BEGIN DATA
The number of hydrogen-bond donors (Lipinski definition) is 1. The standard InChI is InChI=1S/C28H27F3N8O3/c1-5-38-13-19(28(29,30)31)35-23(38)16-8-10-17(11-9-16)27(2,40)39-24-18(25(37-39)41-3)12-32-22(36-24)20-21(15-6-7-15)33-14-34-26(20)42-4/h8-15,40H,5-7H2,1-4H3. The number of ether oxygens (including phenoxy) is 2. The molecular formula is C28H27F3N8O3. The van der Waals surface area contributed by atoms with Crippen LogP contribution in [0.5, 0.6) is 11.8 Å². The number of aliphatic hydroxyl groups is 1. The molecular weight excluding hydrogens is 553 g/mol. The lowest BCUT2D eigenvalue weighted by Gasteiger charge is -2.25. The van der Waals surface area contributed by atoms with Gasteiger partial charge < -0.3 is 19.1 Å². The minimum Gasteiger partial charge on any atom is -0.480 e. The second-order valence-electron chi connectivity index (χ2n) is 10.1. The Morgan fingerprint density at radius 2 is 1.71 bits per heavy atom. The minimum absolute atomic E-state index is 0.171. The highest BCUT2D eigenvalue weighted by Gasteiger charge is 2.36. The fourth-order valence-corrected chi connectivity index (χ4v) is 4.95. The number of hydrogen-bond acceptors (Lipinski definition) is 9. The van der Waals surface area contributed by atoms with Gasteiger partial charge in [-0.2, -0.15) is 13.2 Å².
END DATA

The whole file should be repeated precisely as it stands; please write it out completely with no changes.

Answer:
The number of hydrogen-bond donors (Lipinski definition) is 1. The standard InChI is InChI=1S/C28H27F3N8O3/c1-5-38-13-19(28(29,30)31)35-23(38)16-8-10-17(11-9-16)27(2,40)39-24-18(25(37-39)41-3)12-32-22(36-24)20-21(15-6-7-15)33-14-34-26(20)42-4/h8-15,40H,5-7H2,1-4H3. The number of ether oxygens (including phenoxy) is 2. The molecular formula is C28H27F3N8O3. The van der Waals surface area contributed by atoms with Crippen LogP contribution in [0.5, 0.6) is 11.8 Å². The number of aliphatic hydroxyl groups is 1. The molecular weight excluding hydrogens is 553 g/mol. The lowest BCUT2D eigenvalue weighted by Gasteiger charge is -2.25. The van der Waals surface area contributed by atoms with Gasteiger partial charge < -0.3 is 19.1 Å². The minimum Gasteiger partial charge on any atom is -0.480 e. The second-order valence-electron chi connectivity index (χ2n) is 10.1. The Morgan fingerprint density at radius 2 is 1.71 bits per heavy atom. The minimum absolute atomic E-state index is 0.171. The highest BCUT2D eigenvalue weighted by Gasteiger charge is 2.36. The fourth-order valence-corrected chi connectivity index (χ4v) is 4.95. The number of hydrogen-bond acceptors (Lipinski definition) is 9. The van der Waals surface area contributed by atoms with Gasteiger partial charge in [-0.2, -0.15) is 13.2 Å².